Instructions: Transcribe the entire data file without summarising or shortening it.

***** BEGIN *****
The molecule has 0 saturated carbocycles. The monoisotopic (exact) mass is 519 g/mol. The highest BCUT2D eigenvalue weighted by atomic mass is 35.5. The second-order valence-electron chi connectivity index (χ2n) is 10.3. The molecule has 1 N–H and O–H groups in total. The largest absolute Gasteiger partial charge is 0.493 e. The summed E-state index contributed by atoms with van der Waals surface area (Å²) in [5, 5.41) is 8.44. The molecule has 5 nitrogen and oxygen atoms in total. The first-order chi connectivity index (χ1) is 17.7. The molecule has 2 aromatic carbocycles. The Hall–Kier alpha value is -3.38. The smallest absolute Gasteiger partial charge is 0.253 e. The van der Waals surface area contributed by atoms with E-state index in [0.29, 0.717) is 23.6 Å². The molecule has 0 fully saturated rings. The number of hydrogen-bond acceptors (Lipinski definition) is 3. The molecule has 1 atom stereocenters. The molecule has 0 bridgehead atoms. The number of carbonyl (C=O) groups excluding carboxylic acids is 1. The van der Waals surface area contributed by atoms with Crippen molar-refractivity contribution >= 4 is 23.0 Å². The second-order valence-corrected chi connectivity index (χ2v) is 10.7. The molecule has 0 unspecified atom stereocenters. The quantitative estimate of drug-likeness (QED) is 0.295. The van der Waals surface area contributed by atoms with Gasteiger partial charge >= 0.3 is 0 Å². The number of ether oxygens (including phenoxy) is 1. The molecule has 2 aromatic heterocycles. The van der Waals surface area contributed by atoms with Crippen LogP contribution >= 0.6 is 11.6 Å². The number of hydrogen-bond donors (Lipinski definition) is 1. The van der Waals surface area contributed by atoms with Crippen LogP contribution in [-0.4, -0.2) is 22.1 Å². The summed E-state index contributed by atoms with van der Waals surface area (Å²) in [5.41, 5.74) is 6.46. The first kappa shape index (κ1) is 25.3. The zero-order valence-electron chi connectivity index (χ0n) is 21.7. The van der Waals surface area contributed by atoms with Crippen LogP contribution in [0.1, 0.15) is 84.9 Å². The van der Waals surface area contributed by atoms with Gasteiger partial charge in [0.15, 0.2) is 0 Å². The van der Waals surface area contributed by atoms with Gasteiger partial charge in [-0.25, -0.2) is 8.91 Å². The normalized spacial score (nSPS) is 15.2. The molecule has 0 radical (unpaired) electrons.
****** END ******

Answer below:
The molecule has 0 saturated carbocycles. The monoisotopic (exact) mass is 519 g/mol. The highest BCUT2D eigenvalue weighted by atomic mass is 35.5. The second-order valence-electron chi connectivity index (χ2n) is 10.3. The molecule has 1 N–H and O–H groups in total. The largest absolute Gasteiger partial charge is 0.493 e. The summed E-state index contributed by atoms with van der Waals surface area (Å²) in [5, 5.41) is 8.44. The molecule has 5 nitrogen and oxygen atoms in total. The first-order chi connectivity index (χ1) is 17.7. The molecule has 2 aromatic carbocycles. The Hall–Kier alpha value is -3.38. The smallest absolute Gasteiger partial charge is 0.253 e. The van der Waals surface area contributed by atoms with E-state index in [0.29, 0.717) is 23.6 Å². The molecule has 0 fully saturated rings. The number of hydrogen-bond acceptors (Lipinski definition) is 3. The molecule has 1 atom stereocenters. The molecule has 0 bridgehead atoms. The number of carbonyl (C=O) groups excluding carboxylic acids is 1. The van der Waals surface area contributed by atoms with Crippen molar-refractivity contribution >= 4 is 23.0 Å². The second-order valence-corrected chi connectivity index (χ2v) is 10.7. The molecule has 0 unspecified atom stereocenters. The quantitative estimate of drug-likeness (QED) is 0.295. The van der Waals surface area contributed by atoms with Gasteiger partial charge >= 0.3 is 0 Å². The number of ether oxygens (including phenoxy) is 1. The molecule has 2 aromatic heterocycles. The van der Waals surface area contributed by atoms with Crippen LogP contribution >= 0.6 is 11.6 Å². The number of hydrogen-bond donors (Lipinski definition) is 1. The van der Waals surface area contributed by atoms with Crippen LogP contribution in [-0.4, -0.2) is 22.1 Å². The summed E-state index contributed by atoms with van der Waals surface area (Å²) in [5.41, 5.74) is 6.46. The first kappa shape index (κ1) is 25.3. The zero-order valence-electron chi connectivity index (χ0n) is 21.7. The van der Waals surface area contributed by atoms with Crippen LogP contribution in [0.1, 0.15) is 84.9 Å². The van der Waals surface area contributed by atoms with Gasteiger partial charge in [0.15, 0.2) is 0 Å². The van der Waals surface area contributed by atoms with Gasteiger partial charge in [-0.25, -0.2) is 8.91 Å². The normalized spacial score (nSPS) is 15.2. The molecule has 0 radical (unpaired) electrons.